Fast Facts Matrix: October 15, 2001
Government Gets Secure
U.S. government agencies will begin deploying more secure authentication technologies as a result of a partnership between RSA Security and Maximus, a large government services firm. Using digital certificates and smart cards, agencies will begin implementing "two-factor" identification requiring both a password and an additional authentication method such as a smart card or token.
Thin and Cool
Intel is developing packaging technology for microprocessors that will run at 20 gigahertz and use less power. The technology, which Intel says wont be used in commercial products for five years, is called Bumpless Build-Up Layer. The package will be thinner than a dime, will reduce heat by using less metal and will cost less to make than todays chip packages.
Webmasters across cyberspace have yanked sensitive information from Web sites since the Sept. 11 attacks. The Environmental Protection Agency, for example, has shuttered sites about chemical plants and their response plans; the Department of Health and Human Services took down a report about the dangers of chemical plant terrorism; and the Centers for Disease Control and Prevention has pulled a report critical of the countrys preparedness against chemical and biological warfare.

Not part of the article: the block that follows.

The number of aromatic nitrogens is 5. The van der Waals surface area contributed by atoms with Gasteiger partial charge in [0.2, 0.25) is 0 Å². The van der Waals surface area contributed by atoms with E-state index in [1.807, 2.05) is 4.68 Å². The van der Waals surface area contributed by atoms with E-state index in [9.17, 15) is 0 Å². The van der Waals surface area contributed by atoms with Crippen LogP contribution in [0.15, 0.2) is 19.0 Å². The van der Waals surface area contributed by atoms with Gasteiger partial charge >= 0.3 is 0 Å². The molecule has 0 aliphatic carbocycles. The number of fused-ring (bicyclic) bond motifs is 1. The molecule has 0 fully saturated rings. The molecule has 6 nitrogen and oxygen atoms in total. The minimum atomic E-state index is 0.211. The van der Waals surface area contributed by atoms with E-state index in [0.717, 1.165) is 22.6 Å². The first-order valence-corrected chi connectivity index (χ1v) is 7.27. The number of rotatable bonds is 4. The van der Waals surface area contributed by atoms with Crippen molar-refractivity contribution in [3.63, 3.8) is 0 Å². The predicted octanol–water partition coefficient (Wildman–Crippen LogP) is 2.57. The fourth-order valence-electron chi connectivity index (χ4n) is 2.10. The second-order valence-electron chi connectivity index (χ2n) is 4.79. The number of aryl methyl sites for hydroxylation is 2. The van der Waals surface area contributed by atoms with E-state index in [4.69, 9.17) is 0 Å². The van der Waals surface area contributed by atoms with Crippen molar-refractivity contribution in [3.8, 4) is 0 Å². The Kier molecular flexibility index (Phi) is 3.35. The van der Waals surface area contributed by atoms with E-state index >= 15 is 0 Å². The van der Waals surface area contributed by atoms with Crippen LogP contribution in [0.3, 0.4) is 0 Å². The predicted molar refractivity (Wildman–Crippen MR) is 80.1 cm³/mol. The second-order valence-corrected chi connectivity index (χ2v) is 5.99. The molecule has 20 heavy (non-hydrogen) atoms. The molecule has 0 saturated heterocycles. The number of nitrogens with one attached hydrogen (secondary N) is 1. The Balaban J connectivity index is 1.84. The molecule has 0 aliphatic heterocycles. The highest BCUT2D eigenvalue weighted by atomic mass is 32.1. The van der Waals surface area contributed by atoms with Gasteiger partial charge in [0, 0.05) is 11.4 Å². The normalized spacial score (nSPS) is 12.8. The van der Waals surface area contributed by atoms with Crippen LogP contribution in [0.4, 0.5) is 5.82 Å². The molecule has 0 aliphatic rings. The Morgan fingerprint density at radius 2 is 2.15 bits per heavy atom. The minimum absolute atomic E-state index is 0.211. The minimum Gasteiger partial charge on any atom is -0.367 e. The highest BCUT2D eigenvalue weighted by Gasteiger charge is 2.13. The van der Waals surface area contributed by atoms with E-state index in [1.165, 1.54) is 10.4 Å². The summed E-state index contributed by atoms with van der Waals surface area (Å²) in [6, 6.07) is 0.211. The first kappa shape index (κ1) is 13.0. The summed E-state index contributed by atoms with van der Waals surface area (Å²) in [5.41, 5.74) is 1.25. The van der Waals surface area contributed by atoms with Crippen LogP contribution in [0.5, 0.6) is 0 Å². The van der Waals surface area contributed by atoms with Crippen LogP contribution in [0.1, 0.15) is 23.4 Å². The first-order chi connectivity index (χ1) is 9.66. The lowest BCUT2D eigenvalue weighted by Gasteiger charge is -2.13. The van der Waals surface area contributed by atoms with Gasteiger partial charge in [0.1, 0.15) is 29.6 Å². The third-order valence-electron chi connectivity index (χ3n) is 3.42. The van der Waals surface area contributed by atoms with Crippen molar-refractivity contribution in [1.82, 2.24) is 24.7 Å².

In a big win for Xerox, an appeals court has reversed an order that threw out its lawsuit claiming Palm violated the copier makers patent for handwriting recognition software. The case was remanded to the U.S. District Court for the Western District of New York in Rochester, N.Y. Xerox claims its scientists invented the Unistroke software that recognizes one-stroke motions as characters, the basis of Palms Graffiti system. Palm insists its system does not infringe on the Xerox patent, and says it will "vigorously" defend its claim.